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Open AccessArticle

The Impact of Device Settings, Use Patterns, and Flavorings on Carbonyl Emissions from Electronic Cigarettes

1
Division of Atmospheric Sciences, Desert Research Institute, Reno, NV 89512, USA
2
Department of Environmental and Occupational Health, School of Public Health, Rutgers University, Piscataway, NJ 08854, USA
3
Environmental and Occupational Health Sciences Institute, Rutgers University, Piscataway, NJ 08854, USA
4
Center for Tobacco Studies, School of Public Health, Rutgers University, Piscataway, NJ 08854, USA
5
Cancer Prevention & Control Research Program, Cancer Institute of New Jersey, Rutgers University, New Brunswick, NJ 08901, USA
6
Department of Urban-Global Public Health, School of Public Health, Rutgers University, Newark, NJ 07102, USA
*
Author to whom correspondence should be addressed.
Int. J. Environ. Res. Public Health 2020, 17(16), 5650; https://doi.org/10.3390/ijerph17165650
Received: 11 June 2020 / Revised: 21 July 2020 / Accepted: 29 July 2020 / Published: 5 August 2020
Health impacts of electronic cigarette (e-cigarette) vaping are associated with the harmful chemicals emitted from e-cigarettes such as carbonyls. However, the levels of various carbonyl compounds under real-world vaping conditions have been understudied. This study evaluated the levels of carbonyl compounds (e.g., formaldehyde, acetaldehyde, glyoxal, and diacetyl, etc.) under various device settings (i.e., power output), vaping topographies, and e-liquid compositions (i.e., base liquid, flavor types). The results showed that e-vapor carbonyl levels were the highest under higher power outputs. The propylene glycol (PG)-based e-liquids generated higher formaldehyde and acetaldehyde than vegetable glycerin (VG)-based e-liquids. In addition, fruit flavored e-liquids (i.e., strawberry and dragon fruit) generated higher formaldehyde emissions than mint/menthol and creamy/sweet flavored e-liquids. While single-top coils formed 3.5-fold more formaldehyde per puff than conventional cigarette smoking, bottom coils generated 10–10,000 times less formaldehyde per puff. In general, increases in puff volume and longer puff durations generated significantly higher amounts of formaldehyde. While e-cigarettes emitted much lower levels of carbonyl compounds compared to conventional cigarettes, the presence of several toxic carbonyl compounds in e-cigarette vapor may still pose potential health risks for users without smoking history, including youth. Therefore, the public health administrations need to consider the vaping conditions which generated higher carbonyls, such as higher power output with PG e-liquid, when developing e-cigarette product standards. View Full-Text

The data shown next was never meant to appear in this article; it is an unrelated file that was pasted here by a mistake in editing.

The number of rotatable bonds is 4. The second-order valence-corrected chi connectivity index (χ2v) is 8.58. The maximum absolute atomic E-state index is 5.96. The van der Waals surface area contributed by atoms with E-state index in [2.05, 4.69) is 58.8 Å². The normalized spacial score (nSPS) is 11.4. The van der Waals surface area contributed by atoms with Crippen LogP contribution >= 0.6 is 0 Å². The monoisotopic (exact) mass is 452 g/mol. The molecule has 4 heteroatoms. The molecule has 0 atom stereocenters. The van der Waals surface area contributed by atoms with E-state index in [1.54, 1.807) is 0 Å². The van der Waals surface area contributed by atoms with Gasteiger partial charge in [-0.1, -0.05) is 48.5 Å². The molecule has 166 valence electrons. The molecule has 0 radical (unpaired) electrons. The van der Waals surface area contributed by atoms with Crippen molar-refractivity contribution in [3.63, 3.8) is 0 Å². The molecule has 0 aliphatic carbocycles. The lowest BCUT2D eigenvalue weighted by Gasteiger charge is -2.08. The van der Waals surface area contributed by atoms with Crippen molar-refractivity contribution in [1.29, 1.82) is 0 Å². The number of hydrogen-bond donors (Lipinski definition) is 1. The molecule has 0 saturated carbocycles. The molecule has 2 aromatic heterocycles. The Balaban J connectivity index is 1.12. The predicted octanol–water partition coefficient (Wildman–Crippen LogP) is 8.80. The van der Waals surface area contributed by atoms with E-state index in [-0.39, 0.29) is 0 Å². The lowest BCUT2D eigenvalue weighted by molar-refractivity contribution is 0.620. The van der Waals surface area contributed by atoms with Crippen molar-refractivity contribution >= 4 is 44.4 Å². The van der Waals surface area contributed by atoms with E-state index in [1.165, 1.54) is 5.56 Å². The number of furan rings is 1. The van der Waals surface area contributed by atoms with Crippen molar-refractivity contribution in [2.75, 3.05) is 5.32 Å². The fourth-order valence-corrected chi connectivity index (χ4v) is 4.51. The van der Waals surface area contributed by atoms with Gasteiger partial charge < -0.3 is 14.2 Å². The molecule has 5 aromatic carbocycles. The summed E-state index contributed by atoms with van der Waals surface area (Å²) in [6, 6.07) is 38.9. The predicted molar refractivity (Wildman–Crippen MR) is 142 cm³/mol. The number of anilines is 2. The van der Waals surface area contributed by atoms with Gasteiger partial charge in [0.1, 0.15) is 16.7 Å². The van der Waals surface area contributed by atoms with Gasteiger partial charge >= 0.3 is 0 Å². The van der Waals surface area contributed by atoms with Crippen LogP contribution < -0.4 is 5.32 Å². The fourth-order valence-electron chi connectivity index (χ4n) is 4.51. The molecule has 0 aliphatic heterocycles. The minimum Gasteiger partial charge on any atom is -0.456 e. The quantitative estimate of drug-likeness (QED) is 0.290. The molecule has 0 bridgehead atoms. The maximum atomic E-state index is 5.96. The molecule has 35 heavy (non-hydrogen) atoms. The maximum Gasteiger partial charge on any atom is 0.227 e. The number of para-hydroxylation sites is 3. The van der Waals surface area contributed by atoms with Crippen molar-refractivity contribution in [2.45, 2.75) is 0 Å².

Keywords: electronic cigarette; carbonyl; power; vaping topography; e-liquid; flavoring electronic cigarette; carbonyl; power; vaping topography; e-liquid; flavoring
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MDPI and ACS Style

Son, Y.; Weisel, C.; Wackowski, O.; Schwander, S.; Delnevo, C.; Meng, Q. The Impact of Device Settings, Use Patterns, and Flavorings on Carbonyl Emissions from Electronic Cigarettes. Int. J. Environ. Res. Public Health 2020, 17, 5650.

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